Erika tells us about her postcard diary which documents her experience of the prison system

In 2014 Erika was sentenced to 6 years for breaking the law for which she served 3 years in custody. She wanted to document her experience for posterity; the way that she chose to do this was to produce an epic visual Postcard Diary that consists of at least 1400 drawings, one drawing every day from 3 months into her 6 months on bail prior to sentencing, during the whole period of her 3 year incarceration and also following her release.

This visual diary gives a unique insight into the emotional and physical aspects of her journey through being on Bail and then her time firstly in HMP Holloway and then in HMP Send. Of Particular interest is the fact that her time at HMP Holloway spanned the historic announcement by the Government that the prison would be closed and the site redeveloped into housing stock, meaning that there would no longer be a Women’s Prison in Central London. This whole period is documented through Erika’s Postcard Diary Drawings.

“The drawings at first were an expression of the feelings that I was going through. It was a very traumatic period laced with fear and uncertainty as to what lay ahead. I had never been in trouble with the law before, and was now facing a period of my life away from family and friends in an alien world with people I don’t know. Also having to try and pack up your whole life into a form of suspended animation for an unknown period is really difficult. I wanted to show the rollercoaster of emotions that I went through in my daily life as I approached the ‘Day of Doom’ when I would attend Crown court and be shipped off to prison in the Serco van or ‘Sweat Box’ as it is known as!”

Once in prison, the cards became a way of documenting more the experiences and surroundings that she found herself in.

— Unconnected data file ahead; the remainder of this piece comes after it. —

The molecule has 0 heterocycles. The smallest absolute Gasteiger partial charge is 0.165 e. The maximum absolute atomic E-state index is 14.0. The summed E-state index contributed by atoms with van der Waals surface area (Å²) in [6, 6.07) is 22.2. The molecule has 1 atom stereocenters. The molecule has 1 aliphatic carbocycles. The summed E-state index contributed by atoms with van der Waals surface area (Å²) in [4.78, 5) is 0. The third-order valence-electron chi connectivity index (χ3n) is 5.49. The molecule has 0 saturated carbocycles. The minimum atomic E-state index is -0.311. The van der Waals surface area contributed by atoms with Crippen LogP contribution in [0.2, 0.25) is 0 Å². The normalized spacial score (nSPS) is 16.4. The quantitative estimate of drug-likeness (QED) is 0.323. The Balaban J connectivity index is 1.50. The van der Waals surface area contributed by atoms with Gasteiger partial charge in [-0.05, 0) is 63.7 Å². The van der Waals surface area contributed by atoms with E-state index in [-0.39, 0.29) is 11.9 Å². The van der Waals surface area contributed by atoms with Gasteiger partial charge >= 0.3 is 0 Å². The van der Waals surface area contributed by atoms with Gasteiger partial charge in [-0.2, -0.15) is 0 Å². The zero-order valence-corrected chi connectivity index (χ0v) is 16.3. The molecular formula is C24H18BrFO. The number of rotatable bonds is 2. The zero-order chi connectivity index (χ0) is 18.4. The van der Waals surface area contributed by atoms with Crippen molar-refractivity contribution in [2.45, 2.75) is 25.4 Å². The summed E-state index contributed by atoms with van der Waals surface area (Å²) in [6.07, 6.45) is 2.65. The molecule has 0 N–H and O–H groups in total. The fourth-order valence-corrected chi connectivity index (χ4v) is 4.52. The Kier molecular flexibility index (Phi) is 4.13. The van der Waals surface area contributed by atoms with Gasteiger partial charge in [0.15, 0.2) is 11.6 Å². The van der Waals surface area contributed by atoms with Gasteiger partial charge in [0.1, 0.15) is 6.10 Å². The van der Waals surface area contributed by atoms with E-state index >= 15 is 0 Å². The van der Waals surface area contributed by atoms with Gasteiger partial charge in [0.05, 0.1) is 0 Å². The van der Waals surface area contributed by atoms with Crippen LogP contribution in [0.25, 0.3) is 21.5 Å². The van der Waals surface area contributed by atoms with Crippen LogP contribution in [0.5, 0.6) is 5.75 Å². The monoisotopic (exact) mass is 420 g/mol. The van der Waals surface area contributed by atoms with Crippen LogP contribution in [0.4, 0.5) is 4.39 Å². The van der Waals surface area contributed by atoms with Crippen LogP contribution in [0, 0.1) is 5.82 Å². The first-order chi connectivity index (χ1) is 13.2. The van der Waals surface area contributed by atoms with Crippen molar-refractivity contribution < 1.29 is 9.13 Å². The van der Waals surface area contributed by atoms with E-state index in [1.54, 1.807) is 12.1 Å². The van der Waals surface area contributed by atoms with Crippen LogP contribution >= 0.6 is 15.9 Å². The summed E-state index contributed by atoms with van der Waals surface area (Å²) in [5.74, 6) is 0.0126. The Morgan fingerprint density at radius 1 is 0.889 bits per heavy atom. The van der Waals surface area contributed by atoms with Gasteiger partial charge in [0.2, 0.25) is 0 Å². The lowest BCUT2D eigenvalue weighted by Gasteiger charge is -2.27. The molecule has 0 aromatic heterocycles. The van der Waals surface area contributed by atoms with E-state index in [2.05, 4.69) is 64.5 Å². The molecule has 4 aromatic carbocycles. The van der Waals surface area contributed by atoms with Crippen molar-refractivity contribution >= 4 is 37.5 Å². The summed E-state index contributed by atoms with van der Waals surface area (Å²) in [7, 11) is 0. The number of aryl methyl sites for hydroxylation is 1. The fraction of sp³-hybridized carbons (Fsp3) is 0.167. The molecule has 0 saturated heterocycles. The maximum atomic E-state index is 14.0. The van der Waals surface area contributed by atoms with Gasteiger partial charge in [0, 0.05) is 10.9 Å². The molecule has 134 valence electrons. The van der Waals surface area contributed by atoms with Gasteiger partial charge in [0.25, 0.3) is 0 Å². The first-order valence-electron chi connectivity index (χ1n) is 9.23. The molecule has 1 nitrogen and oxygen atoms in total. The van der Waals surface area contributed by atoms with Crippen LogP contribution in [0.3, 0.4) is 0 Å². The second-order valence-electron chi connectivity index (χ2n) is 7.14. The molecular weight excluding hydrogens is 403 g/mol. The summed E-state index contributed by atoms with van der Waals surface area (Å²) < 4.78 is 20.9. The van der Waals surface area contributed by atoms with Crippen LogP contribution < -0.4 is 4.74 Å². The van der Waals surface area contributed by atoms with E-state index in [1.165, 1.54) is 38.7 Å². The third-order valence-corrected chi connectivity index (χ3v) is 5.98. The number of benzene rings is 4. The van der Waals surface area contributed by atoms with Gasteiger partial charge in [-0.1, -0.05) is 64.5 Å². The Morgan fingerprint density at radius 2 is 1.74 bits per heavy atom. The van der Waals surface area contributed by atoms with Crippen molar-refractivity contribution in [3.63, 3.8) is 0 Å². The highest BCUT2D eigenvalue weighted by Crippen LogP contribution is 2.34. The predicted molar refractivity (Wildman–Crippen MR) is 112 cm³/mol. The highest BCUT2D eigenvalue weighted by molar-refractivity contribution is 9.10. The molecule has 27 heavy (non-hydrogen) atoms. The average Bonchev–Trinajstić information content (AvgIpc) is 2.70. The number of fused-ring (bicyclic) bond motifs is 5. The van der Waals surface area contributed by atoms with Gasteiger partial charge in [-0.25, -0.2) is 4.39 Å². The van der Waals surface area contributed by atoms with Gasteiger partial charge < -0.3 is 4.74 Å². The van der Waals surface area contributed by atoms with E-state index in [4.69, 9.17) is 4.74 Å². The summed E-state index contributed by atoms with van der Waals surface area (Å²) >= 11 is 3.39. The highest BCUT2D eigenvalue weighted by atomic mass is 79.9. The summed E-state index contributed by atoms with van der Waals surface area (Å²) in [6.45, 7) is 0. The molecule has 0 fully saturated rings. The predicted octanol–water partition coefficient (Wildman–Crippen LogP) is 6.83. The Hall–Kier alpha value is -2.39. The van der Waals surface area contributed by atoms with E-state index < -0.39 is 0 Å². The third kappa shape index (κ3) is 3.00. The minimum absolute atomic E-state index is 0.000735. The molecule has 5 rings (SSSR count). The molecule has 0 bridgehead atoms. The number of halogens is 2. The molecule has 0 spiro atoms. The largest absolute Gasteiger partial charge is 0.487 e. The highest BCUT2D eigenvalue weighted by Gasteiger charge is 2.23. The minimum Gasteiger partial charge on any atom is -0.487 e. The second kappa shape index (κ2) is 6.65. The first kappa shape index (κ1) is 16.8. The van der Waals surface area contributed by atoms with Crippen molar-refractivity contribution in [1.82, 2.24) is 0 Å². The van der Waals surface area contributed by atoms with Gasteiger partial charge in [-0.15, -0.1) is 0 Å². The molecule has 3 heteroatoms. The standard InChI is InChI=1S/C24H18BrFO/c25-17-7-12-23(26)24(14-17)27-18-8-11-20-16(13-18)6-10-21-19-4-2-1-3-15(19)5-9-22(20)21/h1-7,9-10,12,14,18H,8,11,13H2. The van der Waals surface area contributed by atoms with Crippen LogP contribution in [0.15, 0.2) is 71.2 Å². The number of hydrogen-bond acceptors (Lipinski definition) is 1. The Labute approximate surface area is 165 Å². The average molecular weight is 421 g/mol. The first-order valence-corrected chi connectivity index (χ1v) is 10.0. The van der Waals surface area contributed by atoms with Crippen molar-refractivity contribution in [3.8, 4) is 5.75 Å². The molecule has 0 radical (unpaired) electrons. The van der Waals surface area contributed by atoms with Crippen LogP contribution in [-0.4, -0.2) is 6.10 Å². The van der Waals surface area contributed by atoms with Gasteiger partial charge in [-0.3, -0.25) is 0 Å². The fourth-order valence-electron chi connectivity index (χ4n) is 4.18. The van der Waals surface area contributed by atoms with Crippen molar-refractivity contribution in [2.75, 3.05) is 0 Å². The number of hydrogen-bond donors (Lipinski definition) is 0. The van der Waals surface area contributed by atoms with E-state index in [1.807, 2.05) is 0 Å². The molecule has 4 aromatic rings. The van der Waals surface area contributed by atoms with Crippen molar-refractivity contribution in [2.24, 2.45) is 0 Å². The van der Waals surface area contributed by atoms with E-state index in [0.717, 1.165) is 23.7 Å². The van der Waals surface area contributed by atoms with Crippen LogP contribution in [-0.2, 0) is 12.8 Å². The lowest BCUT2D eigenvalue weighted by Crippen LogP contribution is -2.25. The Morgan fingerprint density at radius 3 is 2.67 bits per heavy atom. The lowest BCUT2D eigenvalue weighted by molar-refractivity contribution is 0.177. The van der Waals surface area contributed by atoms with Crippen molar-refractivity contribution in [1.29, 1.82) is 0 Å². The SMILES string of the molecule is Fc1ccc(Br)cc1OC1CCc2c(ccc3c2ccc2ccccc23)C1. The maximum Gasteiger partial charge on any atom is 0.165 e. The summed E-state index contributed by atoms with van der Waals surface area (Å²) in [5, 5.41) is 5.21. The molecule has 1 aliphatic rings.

“Based on the notion that a picture can say a thousand words, I wanted the drawings give an insight into a world that few ever get to see, not a glorification, but an honest personal experience. They document my struggles, hurdles and achievements. I hope that within the drawings, the stories and issues raised during my encounters provide a basis for debate and raise awareness of issues that surround the prison system as a whole. I would hope that my story will not only act as a deterrent to others who find themselves in a similar situation, but to try and show how to make the best out of any bad situation that anyone may find themselves in.”


Apart from the Gym, Art was the main saving grace that Erika used to make the most of her time, producing collages, drawings, painting and ceramic pieces.

Erika has won many Koestler Trust Awards for her Artwork and is proud to have some pieces exhibited at their annual show at the South Bank Centre. The Koestler Trust runs an annual Award Scheme that is open to anyone serving a sentence in a secure establishment or secure hospital as well as anyone who is still serving their sentence on licence in the community. Koestler invites entries across a wide range of disciplines visual and non-visual and receives over 7000 entries every year. A selection of this year’s work curated by Sir Antony Gormley is shown at the South Bank Royal Festival Hall from 20th September 2017 to mid-November 2017. The Koestler Trust also shows work at various other exhibitions and regional shows across the country.


In order to enable the viewer to experience this journey through Erika’s eyes the daily drawings are being published on her Facebook page, Facebook group and Instagram. Like Erika, join the group and follow the daily drawings on Postcardsfromprisondiary@instagram You can also follow Erika on Twitter @ErikaPostcards, however as Twitter has a limited text field, the story will be less detailed.

You can buy Limited Edition Signed Prints of individual postcards of your choice by visiting Recorded in Art Store

Recorded in art was set up to support Erika’s work and is dedicated to showcasing art that documents stories, news, events, journeys and random ideas in pictorial form.

Click here to visit Erika’s online gallery 

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